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Shell Scripting – Default Shell Variable Value

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  • Last Updated : 27 Jan, 2022

A shell gives us an interface to the Unix system. While using an operating system, we indirectly interact with the shell. On Linux distribution systems, each time we use a terminal, we interact with the shell. The job of the shell is to interpret or analyze the Unix commands given by users. A shell accepts commands from the user and transforms them into a form that is understandable to the kernel. In other words, it acts as a mediator between ta user and the kernel unit of the operating system. 

This article focuses upon the default shell variable value.

Setting default shell variable value

Undefined variables: A variable that is not defined at the time of declaration is known as an undefined variable. 

Example:

In this program, we are printing two undefined variables; “myVariable1” and “myVariable2”. In the output, nothing gets printed as these variables are undefined. In simple words, they do not have any initial value.

// Shell script to illustrate undefined variables

#!/bin/sh

// Printing undefined variables
echo $myVariable1
echo $myVariable2
  

Output:

Undefined variables

Method 1:

We can set variables with default or initial values in shell scripting during echo command with the help of the assignment operator just after the variable name. The default value with which we want to assign the variable, then, comes after the assignment operator. Below is the syntax to set a default value.

echo ${myVariable1= value1}
echo ${myVariable2= value2}

Here, myVariable1 and myVariable2 are variable names and value1 and value2 are corresponding default values

If “myVariable1” and “myVariable2” are not initialized then the default values, “value1” and “value2” are substituted respectively. Otherwise, the initialized values of “value1” and “value2” is substituted.

Example:

In this program, we have except “myVariable6”, all variables are defined. In simple words, “myVariable6” is initialized whereas other variables are not defined. Thus, myVariable6 has a value initialized at the time of declaration, and other variables have default values.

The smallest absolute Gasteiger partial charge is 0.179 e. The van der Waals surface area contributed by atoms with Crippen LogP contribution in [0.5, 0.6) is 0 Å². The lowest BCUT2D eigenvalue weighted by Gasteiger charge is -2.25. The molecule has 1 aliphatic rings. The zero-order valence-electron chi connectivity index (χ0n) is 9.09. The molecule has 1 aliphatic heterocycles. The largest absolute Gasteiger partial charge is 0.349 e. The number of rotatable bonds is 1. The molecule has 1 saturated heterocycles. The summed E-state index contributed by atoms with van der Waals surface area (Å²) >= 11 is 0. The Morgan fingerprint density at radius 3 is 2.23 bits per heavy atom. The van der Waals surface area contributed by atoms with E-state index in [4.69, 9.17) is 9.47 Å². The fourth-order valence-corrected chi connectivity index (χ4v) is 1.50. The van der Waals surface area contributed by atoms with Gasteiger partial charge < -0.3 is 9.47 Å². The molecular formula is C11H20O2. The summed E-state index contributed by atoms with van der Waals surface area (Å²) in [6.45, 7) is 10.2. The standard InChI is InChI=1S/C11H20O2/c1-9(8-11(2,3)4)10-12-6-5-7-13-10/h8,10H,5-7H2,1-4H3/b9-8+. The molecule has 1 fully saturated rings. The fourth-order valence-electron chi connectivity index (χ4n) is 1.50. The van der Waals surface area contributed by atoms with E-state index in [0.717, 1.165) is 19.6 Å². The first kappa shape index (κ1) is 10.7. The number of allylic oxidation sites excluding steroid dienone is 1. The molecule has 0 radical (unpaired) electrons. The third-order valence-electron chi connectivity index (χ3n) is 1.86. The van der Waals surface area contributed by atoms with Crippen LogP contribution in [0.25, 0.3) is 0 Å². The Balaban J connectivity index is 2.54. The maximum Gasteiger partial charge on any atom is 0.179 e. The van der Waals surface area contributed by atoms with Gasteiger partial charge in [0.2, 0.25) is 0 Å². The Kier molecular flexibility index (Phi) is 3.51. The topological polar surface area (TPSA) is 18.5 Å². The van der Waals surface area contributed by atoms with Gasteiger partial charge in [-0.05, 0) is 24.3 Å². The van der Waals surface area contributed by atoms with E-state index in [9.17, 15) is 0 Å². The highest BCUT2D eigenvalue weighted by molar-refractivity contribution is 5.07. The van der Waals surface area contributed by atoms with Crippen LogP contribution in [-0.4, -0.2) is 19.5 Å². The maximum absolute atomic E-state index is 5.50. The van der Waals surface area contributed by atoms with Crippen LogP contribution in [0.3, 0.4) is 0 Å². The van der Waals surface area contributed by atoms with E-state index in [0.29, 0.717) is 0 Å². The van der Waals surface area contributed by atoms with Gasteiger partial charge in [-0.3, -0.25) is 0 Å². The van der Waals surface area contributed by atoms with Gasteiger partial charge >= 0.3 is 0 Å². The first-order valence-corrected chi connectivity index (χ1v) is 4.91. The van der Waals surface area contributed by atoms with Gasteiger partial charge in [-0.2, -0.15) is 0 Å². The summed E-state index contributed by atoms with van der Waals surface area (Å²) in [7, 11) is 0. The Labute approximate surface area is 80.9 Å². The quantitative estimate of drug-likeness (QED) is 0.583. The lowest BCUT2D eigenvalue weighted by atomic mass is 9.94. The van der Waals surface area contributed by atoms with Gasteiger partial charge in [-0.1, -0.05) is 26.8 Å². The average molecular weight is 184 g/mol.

# Shell script to illustrate the working
# of default variable value

#!/bin/sh

# Initializing "myVariable6"
myVariable6=25

# Printing variables
echo "myVariable1:" ${myVariable1=10}
echo "myVariable2:" ${myVariable2=1.123}
echo "myVariable3:" ${myVariable3='A'}
echo "myVariable4:" ${myVariable4=true}
echo "myVariable5:" ${myVariable5="GeeksforGeeks"}
echo "myVariable6:" ${myVariable6=100}

Output:

Method 2:

Bash parameter expansion technique is also used to assign variables with default values. In this method also, the variables are assigned with default values during the echo command. But in this case, colon and dash symbols (:-) are used just after the variable name. The default value with which we want to assign the variable, then, comes after these symbols. We can set variables with default or initial values in shell scripting with the help of the below syntax also,

echo ${myVariable1:- value1}
echo ${myVariable2:- value2}

Here, myVariable1 and myVariable2 are variable names, and value1 and value2 are corresponding default values

If “myVariable1” and “myVariable2” are not initialized before then the expansion of “value1” and “value2” is substituted respectively. Otherwise, the initialized value of “value1” and “value2” is substituted.

Example:

In this program, we have except “myVariable6”, all variables are defined. In simple words, “myVariable6” is initialized whereas other variables are not defined. Thus, “myVariable6” has a value initialized at the time of declaration, and other variables have default values. 

# Shell script to illustrate the working
# of default variable value

#!/bin/sh

# Initializing "myVariable6"
myVariable6=25

# Printing variables
echo "myVariable1:" ${myVariable1:-10}
echo "myVariable2:" ${myVariable2:-1.123}
echo "myVariable3:" ${myVariable3:-'A'}
echo "myVariable4:" ${myVariable4:-true}
echo "myVariable5:" ${myVariable5:-"GeeksforGeeks"}
echo "myVariable6:" ${myVariable6:-100}

Output:

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